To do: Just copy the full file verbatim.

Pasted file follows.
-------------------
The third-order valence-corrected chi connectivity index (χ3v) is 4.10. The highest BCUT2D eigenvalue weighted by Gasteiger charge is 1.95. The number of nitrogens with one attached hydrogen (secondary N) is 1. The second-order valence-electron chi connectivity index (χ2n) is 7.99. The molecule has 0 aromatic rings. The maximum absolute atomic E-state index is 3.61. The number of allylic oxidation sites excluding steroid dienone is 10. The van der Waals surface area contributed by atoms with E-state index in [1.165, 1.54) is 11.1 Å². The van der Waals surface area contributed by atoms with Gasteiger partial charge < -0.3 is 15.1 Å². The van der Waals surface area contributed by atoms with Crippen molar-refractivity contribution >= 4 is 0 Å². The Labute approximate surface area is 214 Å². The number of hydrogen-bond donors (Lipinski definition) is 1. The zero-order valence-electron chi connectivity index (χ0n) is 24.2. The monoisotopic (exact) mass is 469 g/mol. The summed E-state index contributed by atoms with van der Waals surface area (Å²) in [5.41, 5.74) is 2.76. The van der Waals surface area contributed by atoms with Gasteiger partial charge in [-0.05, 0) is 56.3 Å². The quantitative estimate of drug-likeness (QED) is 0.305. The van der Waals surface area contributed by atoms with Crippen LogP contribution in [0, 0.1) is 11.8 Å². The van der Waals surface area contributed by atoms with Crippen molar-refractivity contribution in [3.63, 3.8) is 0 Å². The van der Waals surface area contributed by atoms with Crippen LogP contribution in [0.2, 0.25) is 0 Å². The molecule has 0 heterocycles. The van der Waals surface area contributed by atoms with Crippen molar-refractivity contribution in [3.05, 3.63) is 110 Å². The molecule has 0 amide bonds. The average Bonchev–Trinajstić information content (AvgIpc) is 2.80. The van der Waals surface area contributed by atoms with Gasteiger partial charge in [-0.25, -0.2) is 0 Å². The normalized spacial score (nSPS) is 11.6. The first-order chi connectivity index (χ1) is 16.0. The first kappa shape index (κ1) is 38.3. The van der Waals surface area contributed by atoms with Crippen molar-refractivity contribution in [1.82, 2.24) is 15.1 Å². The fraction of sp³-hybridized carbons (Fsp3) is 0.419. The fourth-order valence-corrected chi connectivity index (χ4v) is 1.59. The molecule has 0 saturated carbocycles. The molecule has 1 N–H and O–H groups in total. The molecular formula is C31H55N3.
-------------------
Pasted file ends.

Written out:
The third-order valence-corrected chi connectivity index (χ3v) is 4.10. The highest BCUT2D eigenvalue weighted by Gasteiger charge is 1.95. The number of nitrogens with one attached hydrogen (secondary N) is 1. The second-order valence-electron chi connectivity index (χ2n) is 7.99. The molecule has 0 aromatic rings. The maximum absolute atomic E-state index is 3.61. The number of allylic oxidation sites excluding steroid dienone is 10. The van der Waals surface area contributed by atoms with E-state index in [1.165, 1.54) is 11.1 Å². The van der Waals surface area contributed by atoms with Gasteiger partial charge < -0.3 is 15.1 Å². The van der Waals surface area contributed by atoms with Crippen molar-refractivity contribution >= 4 is 0 Å². The Labute approximate surface area is 214 Å². The number of hydrogen-bond donors (Lipinski definition) is 1. The zero-order valence-electron chi connectivity index (χ0n) is 24.2. The monoisotopic (exact) mass is 469 g/mol. The summed E-state index contributed by atoms with van der Waals surface area (Å²) in [5.41, 5.74) is 2.76. The van der Waals surface area contributed by atoms with Gasteiger partial charge in [-0.05, 0) is 56.3 Å². The quantitative estimate of drug-likeness (QED) is 0.305. The van der Waals surface area contributed by atoms with Crippen LogP contribution in [0, 0.1) is 11.8 Å². The van der Waals surface area contributed by atoms with Crippen molar-refractivity contribution in [3.63, 3.8) is 0 Å². The van der Waals surface area contributed by atoms with Crippen LogP contribution in [0.2, 0.25) is 0 Å². The molecule has 0 heterocycles. The van der Waals surface area contributed by atoms with Crippen molar-refractivity contribution in [3.05, 3.63) is 110 Å². The molecule has 0 amide bonds. The average Bonchev–Trinajstić information content (AvgIpc) is 2.80. The van der Waals surface area contributed by atoms with Gasteiger partial charge in [-0.25, -0.2) is 0 Å². The normalized spacial score (nSPS) is 11.6. The first-order chi connectivity index (χ1) is 16.0. The first kappa shape index (κ1) is 38.3. The van der Waals surface area contributed by atoms with Crippen molar-refractivity contribution in [1.82, 2.24) is 15.1 Å². The fraction of sp³-hybridized carbons (Fsp3) is 0.419. The fourth-order valence-corrected chi connectivity index (χ4v) is 1.59. The molecule has 0 saturated carbocycles. The molecule has 1 N–H and O–H groups in total. The molecular formula is C31H55N3.